There’s an interesting piece in Vulture from an anonymous visual effects artist complaining about how hard Marvel is on the VFX houses.
I see it’s been picked up this morning by other outlets. Anytime you have a “David vs. Goliath” story like this, it’s catnip to the media.
I am presently researching the VFX for my Sky Fighter project (based on a short) and getting an education on the business.
It’s an interesting field because, well, it’s kind of imaginary. You’re not buying rubber and turning it into a tire. The only real cost is the time of the artists. (Sure, there’s their equipment and software.)
The VFX houses are expensive because of their overhead. If you’re willing to employ people breaking in, and/or use people moonlighting, you can get VFX for much less.
Also, there’s no one “price” for anything. Oftentimes when you ask what the VFX for your script will cost, the answer is, “Whaddaya got?”
You can get TV-quality effects for one budget, low-budget feature-quality for another, and ILM-quality for yet another. So it’s all a big, “It depends.”
So it’s kind of confounding.
With Marvel, the studio is locked into Disney’s inviolable release dates. In an effort to maximize their films’ entertainment value, they ask the artists for a million choices and make huge changes up to the last minute. And needless to say, the VFX need to be top-quality.
The Vulture piece makes it sound like they’re bullies and, well, it’s believable.
One thing in the article that I totally believe is that you’d be shocked how many filmmakers just don’t know how to work with effects. That’s why changes happen so often and so drastically. They don’t understand what something will look like, so they need things fully rendered in order to make a choice—and they still don’t fully grasp the implications of their decisions, so they go around in circles until the clock runs out.
This actually made me feel encouraged because I’m the opposite of that. I truly don’t need to see things fully rendered to understand them. As a director, I’m almost always chasing something I see in my head. It’s just a matter of communication to get there.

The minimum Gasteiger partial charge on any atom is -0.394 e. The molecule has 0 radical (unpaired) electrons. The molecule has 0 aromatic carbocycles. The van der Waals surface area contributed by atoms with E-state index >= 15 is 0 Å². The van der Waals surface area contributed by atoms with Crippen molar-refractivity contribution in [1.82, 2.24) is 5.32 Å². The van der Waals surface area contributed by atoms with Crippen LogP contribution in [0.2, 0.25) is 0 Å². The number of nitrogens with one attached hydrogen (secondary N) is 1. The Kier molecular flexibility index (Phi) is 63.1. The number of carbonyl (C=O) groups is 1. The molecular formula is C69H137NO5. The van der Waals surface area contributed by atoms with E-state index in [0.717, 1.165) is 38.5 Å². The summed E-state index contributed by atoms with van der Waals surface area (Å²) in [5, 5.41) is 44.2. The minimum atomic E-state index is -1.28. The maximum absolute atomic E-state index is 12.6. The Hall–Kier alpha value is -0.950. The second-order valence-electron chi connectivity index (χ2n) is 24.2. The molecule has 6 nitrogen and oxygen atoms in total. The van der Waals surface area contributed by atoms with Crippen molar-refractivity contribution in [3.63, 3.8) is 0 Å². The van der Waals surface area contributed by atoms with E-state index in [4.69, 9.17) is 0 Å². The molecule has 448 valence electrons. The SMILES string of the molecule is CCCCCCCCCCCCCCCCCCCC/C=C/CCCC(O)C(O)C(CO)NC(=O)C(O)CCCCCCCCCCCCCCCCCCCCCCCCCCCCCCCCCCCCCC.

Self-aggrandizing Lukas alert!
When I was doing the Sky Fighter short, we had a ton of VFX that would be added later in the spaceship console holograms. These shots were, when I was editing with Rob Burnett, totally blank. We just put in sluglines over the empty part of the frame (the wall of the spaceship), e.g. “Good Guy Ships Lock Missiles.”
So it looked like this:
Well before it looked like this:
We were quite apprehensive that the final VFX might need shorter or longer “plates.” It seemed insane to do so much storytelling “blank,” just guessing the timings.
But I was confident in what I was doing—and coming from a musical background, I’ve always felt I had a good sense of rhythm as far as communicating to the audience. And Rob is a phenomenal editor for timing—so we just put in the “plates” (cutaways to the empty wall, sans VFX) in the length that felt right, and hoped for the best.
I think of 80 shots, when the VFX came in from Tobias Richter and The Light Works, we only had to change the timing on one of them. And in one other place, we re-ordered a couple of shots so they made more sense.
That’s it. And we were very proud of that.
So I was a little annoyed when some guys on YouTube made snotty comments about our VFX looking like a videogame. Part of that was the retro aesthetic—but most of it was the importance of keeping the VFX simple enough so the audience’s eye can quickly find the important story point.
The truth is that there is a ton of visual storytelling in our short, and it was so effectively done you take it for granted. Believe me, had it been off by just a hair—nothing would have made any sense.
So right now I’m trying to put together a budget for the VFX for our Sky Fighter feature and convince financiers that I can bring the cost way down just through knowledge and decisiveness.
I would love so much to be working with artists like the one who went off about Marvel in the Vulture piece.
I have often had the experience of working with a creative artist—whether it’s in audio mixing, color timing, composing, VFX, or editing—and after 20 minutes, they go, “Oh, now I get it. You know what you want.”
And it’s like all the tension leaves their body. They are just so happy to be working with somebody who has a vision.
And I am truly happy to be working with such experienced and capable artists who can go on those journeys, help me get there and teach me what I don’t know.
I hope I don’t sound full of myself, but I’m just so excited to make something again. I hope I get the chance!